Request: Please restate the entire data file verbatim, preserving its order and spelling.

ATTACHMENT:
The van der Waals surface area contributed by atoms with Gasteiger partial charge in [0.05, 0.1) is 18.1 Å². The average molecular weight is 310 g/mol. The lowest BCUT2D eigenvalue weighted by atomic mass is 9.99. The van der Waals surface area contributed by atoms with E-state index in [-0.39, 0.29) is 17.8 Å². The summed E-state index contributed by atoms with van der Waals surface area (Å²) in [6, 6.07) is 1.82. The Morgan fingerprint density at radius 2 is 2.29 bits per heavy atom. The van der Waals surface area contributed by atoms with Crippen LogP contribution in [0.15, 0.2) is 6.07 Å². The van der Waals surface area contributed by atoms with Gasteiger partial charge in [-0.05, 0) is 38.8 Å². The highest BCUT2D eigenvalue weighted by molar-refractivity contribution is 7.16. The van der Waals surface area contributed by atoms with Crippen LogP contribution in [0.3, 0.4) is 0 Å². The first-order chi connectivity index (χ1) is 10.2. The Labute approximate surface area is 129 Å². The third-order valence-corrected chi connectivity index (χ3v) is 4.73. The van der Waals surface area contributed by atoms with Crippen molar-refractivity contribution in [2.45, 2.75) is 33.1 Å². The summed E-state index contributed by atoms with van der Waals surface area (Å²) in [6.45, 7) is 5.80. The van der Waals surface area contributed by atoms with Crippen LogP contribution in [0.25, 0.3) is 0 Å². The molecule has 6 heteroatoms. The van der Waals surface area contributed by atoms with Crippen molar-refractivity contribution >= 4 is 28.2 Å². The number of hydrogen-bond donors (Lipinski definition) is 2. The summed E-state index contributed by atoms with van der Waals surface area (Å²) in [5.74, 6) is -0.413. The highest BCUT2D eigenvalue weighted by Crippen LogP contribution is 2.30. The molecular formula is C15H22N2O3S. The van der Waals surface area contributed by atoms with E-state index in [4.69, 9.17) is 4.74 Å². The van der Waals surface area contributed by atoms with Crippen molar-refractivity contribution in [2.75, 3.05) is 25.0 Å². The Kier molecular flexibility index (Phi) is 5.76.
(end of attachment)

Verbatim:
The van der Waals surface area contributed by atoms with Gasteiger partial charge in [0.05, 0.1) is 18.1 Å². The average molecular weight is 310 g/mol. The lowest BCUT2D eigenvalue weighted by atomic mass is 9.99. The van der Waals surface area contributed by atoms with E-state index in [-0.39, 0.29) is 17.8 Å². The summed E-state index contributed by atoms with van der Waals surface area (Å²) in [6, 6.07) is 1.82. The Morgan fingerprint density at radius 2 is 2.29 bits per heavy atom. The van der Waals surface area contributed by atoms with Crippen LogP contribution in [0.15, 0.2) is 6.07 Å². The van der Waals surface area contributed by atoms with Gasteiger partial charge in [-0.05, 0) is 38.8 Å². The highest BCUT2D eigenvalue weighted by molar-refractivity contribution is 7.16. The van der Waals surface area contributed by atoms with Crippen LogP contribution in [0.3, 0.4) is 0 Å². The first-order chi connectivity index (χ1) is 10.2. The Labute approximate surface area is 129 Å². The third-order valence-corrected chi connectivity index (χ3v) is 4.73. The van der Waals surface area contributed by atoms with Crippen molar-refractivity contribution in [2.45, 2.75) is 33.1 Å². The summed E-state index contributed by atoms with van der Waals surface area (Å²) in [6.45, 7) is 5.80. The van der Waals surface area contributed by atoms with Crippen LogP contribution in [0.25, 0.3) is 0 Å². The molecule has 6 heteroatoms. The van der Waals surface area contributed by atoms with Crippen molar-refractivity contribution >= 4 is 28.2 Å². The number of hydrogen-bond donors (Lipinski definition) is 2. The summed E-state index contributed by atoms with van der Waals surface area (Å²) in [5.74, 6) is -0.413. The highest BCUT2D eigenvalue weighted by Crippen LogP contribution is 2.30. The molecular formula is C15H22N2O3S. The van der Waals surface area contributed by atoms with E-state index in [4.69, 9.17) is 4.74 Å². The van der Waals surface area contributed by atoms with Crippen molar-refractivity contribution in [2.75, 3.05) is 25.0 Å². The Kier molecular flexibility index (Phi) is 5.76.